In the days of the Armada, a fleet of warships, the scuttlebutt was the rumor or gossip that would spread throughout the ship. Today, Armada Law Corp presents The Scuttlebutt, a daily summery of news articles that people within the cannabis, hemp and plant medicine industries are chatting about along with links to the full articles.
In today’s news:
#psychedelicresearch – “For this, researchers are recruiting Gold Star Wives, those whose spouses died while serving in the military. Thirty participants will be studied: 15 will be given psilocybin which comes from specific mushrooms; five will take 5-MeO-DMT, a psychedelic derived from the venom of a toad; and the other 10 will not receive anything.
The Mission Within will administer the psychedelics outside the U.S. Participants will be brought to Austin for a series of tests before and after taking the psychedelics to measure their impact.
“We think psychedelics disrupt those [depressive] patterns and allow the brain to operate in new ways that weren’t otherwise possible before,” Fonzo said.
All participants will undergo brain scans called functional magnetic resonance imaging, or fMRI, which can measure how the brain responds in real-time.”
#californiacannabis – “The investigation revealed four armed men approached an employee to gain access to the dispensary.
“The men held the employees at gunpoint and stole merchandise and currency from the store,” the post’s author wrote, adding that officers canvassed the scene for evidence and witnesses.
A surveillance camera image from the store was posted on the Suisun City Police Department’s Facebook page. It showed three men, two of them holding semi-automatic handguns. Slimly built, each wore black hoods and were masked.”
#cannabispolitics – “Nearly a week after elections made Maryland and Missouri the 20th and 21st states to legalize marijuana for adult recreational use, a bipartisan group of lawmakers at a U.S. House of Representatives subcommittee hearing urged Congress on Tuesday to enact cannabis reform on a federal level.
During the hearing, members of the Subcommittee on Civil Rights and Civil Liberties examined what many consider to be the benefits of cannabis decriminalization at the federal level. Rep. Jamie Raskin, D-Md., chair of the subcommittee, said decriminalization’s advantages range from improving racial disparities in the criminal justice system and policing to expanding treatment options for veterans suffering from PTSD and other ailments.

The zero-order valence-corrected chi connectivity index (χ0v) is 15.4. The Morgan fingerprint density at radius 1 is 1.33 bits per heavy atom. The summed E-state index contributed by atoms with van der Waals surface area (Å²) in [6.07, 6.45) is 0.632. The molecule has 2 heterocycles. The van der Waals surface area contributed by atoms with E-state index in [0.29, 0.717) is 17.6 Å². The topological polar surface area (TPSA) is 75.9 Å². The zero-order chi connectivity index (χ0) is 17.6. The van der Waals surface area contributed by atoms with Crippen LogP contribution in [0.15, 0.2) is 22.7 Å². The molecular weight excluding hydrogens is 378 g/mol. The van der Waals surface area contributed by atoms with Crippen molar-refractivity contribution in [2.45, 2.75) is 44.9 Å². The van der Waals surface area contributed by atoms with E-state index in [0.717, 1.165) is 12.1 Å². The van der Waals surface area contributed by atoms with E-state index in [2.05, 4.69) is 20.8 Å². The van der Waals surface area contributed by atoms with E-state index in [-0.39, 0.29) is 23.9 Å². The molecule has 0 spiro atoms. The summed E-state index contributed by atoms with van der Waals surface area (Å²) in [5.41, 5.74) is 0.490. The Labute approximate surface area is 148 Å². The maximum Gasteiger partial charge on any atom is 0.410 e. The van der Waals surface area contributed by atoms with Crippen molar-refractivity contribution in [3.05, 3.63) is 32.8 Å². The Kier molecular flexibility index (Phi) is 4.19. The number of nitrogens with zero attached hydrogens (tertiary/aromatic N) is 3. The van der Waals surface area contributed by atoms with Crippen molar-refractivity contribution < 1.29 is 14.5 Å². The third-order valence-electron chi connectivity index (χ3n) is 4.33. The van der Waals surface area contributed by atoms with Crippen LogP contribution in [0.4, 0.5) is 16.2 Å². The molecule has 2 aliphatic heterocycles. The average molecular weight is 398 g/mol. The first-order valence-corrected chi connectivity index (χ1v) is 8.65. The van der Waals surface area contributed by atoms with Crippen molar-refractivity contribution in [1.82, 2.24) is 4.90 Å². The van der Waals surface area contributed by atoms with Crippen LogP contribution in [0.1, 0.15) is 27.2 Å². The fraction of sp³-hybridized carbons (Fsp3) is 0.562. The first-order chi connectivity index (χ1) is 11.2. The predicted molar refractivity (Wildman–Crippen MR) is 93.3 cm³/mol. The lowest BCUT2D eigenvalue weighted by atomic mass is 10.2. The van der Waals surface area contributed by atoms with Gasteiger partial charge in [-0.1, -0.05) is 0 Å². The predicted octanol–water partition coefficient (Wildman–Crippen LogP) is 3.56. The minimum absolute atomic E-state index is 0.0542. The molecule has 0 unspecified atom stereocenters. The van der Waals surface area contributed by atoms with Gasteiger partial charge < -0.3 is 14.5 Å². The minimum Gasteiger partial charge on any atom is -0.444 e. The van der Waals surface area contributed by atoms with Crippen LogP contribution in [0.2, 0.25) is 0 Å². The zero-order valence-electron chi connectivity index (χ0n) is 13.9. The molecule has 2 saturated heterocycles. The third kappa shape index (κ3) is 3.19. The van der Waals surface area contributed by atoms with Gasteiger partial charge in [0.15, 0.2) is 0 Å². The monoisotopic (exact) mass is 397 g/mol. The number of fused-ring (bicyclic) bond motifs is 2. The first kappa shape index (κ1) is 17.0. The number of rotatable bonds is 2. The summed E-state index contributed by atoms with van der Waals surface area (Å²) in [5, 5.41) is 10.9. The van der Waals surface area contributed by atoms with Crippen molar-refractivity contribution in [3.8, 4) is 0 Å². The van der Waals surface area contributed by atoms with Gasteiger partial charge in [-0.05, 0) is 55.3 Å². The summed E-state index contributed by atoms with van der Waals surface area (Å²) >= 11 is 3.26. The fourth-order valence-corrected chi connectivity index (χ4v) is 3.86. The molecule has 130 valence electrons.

“We should not be ruining people’s lives over this. I think the country has made its judgment. It’s time for Congress to catch up,” Raskin said.”
#californiacannabis – “A slow but steady years-long trend of licensed marijuana companies in California not paying all of their bills might be nearing its climax, industry insiders warned, and a wave of business failures is on the way if the debt bubble explodes.
The lack of overall profitability for several years running – along with myriad other financial challenges – has led many businesses to shuffle payments around, delay payments to vendors, or not to pay at all, industry insiders said.
The amount of overall debt carried by legal operators is hard to pin down, but one industry leader pegged it at more than $600 million.”
#employmentlaw – “It may seem obvious to most, but neglecting your organization’s human resources function can lead to innumerable problems, which can have a costly impact on businesses. Two primary areas of documentation are critical to have in place – the individual employment agreement and the employee handbook. Additionally, the appropriate liability protection in the form of Employment Practices Liability Insurance should be considered.”
#cannabisindustry – “Kentucky Governor Andy Beshear announced on Tuesday he’s taking executive action to allow Kentuckians with certain health conditions to use and possess medical marijuana purchased in another state starting on Jan. 1. 2023…..
There will be certain conditions to qualify. First, the cannabis must be lawfully purchased in the United States in a state where the purchase is legal and regulated. There must also be a receipt that proves that the cannabis was bought in one of those places.
Second, the amount a person can purchase and use at any time must not exceed eight ounces.
Third, the person must have a certification from a licensed health care provider that shows a diagnosis of one of 21 defined conditions, which include “cancer, multiple sclerosis, post-traumatic stress, stress disorder, muscular dystrophy, a terminal illness, and others.””